Now the popular music aficionados did not like this response at all and wanted a more forward balance and were more tolerant of an elevated response in this region.

This gave rise to the notion that different speakers were better for different types of program. Far Eastern speakers have on the whole had elevations in this region.

Unfortunately getting a really flat response in this key mid and upper band is one of, no I wold say the toughest challenges, in any speaker design and few speakers really achieve what is required.

I will say though that a speaker with a very flat response in this region, on and off axis will please both camps.

I note the engineers from the world of music I do not listen to out of choice are very happy checking and remixing from my speakers.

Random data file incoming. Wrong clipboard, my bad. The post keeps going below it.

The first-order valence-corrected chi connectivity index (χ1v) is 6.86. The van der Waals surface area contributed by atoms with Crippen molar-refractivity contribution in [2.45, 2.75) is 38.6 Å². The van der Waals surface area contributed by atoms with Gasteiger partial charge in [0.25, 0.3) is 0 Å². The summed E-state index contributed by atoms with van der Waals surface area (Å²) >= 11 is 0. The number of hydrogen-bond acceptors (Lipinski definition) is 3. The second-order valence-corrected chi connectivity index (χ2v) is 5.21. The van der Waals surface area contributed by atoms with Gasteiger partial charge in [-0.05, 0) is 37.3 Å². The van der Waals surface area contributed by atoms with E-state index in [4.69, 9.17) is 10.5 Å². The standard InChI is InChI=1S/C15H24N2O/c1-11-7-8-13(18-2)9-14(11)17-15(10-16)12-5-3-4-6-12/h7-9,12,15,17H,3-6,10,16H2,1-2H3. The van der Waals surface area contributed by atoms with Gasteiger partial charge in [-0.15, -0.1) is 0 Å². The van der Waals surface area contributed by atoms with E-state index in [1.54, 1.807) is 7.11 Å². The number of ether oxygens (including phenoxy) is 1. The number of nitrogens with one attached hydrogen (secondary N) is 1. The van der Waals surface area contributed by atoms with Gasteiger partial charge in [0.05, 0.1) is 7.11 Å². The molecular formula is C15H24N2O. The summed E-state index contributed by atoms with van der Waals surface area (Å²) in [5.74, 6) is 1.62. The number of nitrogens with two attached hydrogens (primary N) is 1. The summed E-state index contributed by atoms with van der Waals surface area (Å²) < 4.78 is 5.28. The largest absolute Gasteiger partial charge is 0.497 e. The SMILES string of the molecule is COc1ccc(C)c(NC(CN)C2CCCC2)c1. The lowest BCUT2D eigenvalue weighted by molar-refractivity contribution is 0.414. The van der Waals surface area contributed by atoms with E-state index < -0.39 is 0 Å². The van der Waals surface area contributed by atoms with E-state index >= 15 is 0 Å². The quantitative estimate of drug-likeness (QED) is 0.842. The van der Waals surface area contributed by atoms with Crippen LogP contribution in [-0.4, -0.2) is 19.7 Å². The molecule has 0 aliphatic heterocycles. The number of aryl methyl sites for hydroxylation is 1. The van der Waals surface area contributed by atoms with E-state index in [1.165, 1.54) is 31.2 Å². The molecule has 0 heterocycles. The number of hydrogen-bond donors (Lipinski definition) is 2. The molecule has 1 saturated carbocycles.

So basically if you have a deep, tight and uncolored bass, and a good power band response to at least 2.5 K and a really flat midband response then that is most of the loaf. Then a good phase and transient response guilds the lily. The trouble is that it is such a juggling trick of interdependent variables. Above a below that and I mentioned people seem more tolerant of slight irregularities. I emphasize slight.

I think Asian designers seem much more tolerant of elevations in the midband and upper end responses than the rest of us for some reason. Having said that though, Japan was always a big market for UK speakers. The bulk of the output of the JW drivers and complete speakers went to Asia, above even the home market. So may be the Asians do not have such love for that type of sound as one might expect.
 
KEW